COLUMBIA (WACH) -- Just over a week after Amazon announced it was pulling out of a deal to bring a distribution center to Lexington County, the company is running into the same type of roadblock in Tennessee where it has proposed an expansion.
Amazon Vice President Paul Misener said he doesn't expect negotiations with lawmakers to continue over a state sales tax break for the online retailer. Misener made the announcement at the end of April.
Now this week in Tennessee, some state Republican lawmakers are pushing for the internet giant to collect sales tax there as well. Amazon officials say they won't hesitate to drop the plans if a tax break to avoid collecting sales tax from in-state purchases isn't reached.
According to a U.S. Supreme Court ruling, states can't require out-of-state retailers to collect sales tax from in-state customers unless there is a physical store open to the public.Related Stories... Former chamber head criticizes Wal-Mart deal Wal-Mart expanding in SC, bringing 4,000 jobs to state Amazon bails out on plans for Midlands warehouse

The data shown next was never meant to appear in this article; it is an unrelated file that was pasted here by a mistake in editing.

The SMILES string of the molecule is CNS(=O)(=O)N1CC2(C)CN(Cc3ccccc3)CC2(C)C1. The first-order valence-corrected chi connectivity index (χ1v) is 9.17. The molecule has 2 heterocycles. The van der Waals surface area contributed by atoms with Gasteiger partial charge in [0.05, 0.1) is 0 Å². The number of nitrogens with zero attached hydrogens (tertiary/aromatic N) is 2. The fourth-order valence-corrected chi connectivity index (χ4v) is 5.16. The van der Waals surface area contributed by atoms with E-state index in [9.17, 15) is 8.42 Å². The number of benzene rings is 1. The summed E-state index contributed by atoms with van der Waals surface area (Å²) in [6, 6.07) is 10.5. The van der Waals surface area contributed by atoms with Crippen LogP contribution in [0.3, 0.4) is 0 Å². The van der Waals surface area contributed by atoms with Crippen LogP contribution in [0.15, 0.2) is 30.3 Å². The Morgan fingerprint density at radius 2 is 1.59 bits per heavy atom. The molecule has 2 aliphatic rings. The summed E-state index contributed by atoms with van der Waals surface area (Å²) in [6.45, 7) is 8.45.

The tax break proposal in the Palmetto State that would have given Amazon a five-year exemption from collecting sales taxes from South Carolina shoppers failed in the House with a vote of 71-47. That deal was made under former Gov. Mark Sanford.
The new distribution center would have brought 1,250 jobs and over $100 million in investments to the Midlands.
Supporters have said South Carolina needed to honor the deal made by the Commerce Department under Sanford. They said it would otherwise give the state a reputation of not keeping its commitments, and hurt the state's ability to attract employers in the future.
Gov. Nikki Haley says she's focused on keeping a fair market in our state and keeping the companies that are here happy.
Amazon also pulled out of plans for a Texas expansion over the same sales tax debate. However, the company announced Monday it is building a new distribution center in Indiana this summer. Indiana does not require Amazon to collect state sales tax on in-state purchases.
"The issue really is an interstate commerce issue," Lexington Mayor Randy Halfacre explains. "It's really an issue that needs to be dealt with by Congress. Unfortunately, it's bringing about a lot of controversey.
With the need for jobs in today's economy, should state leaders allow a tax break to encourage companies to bring jobs to the area? Vote in our poll and leave a comment below to weigh in.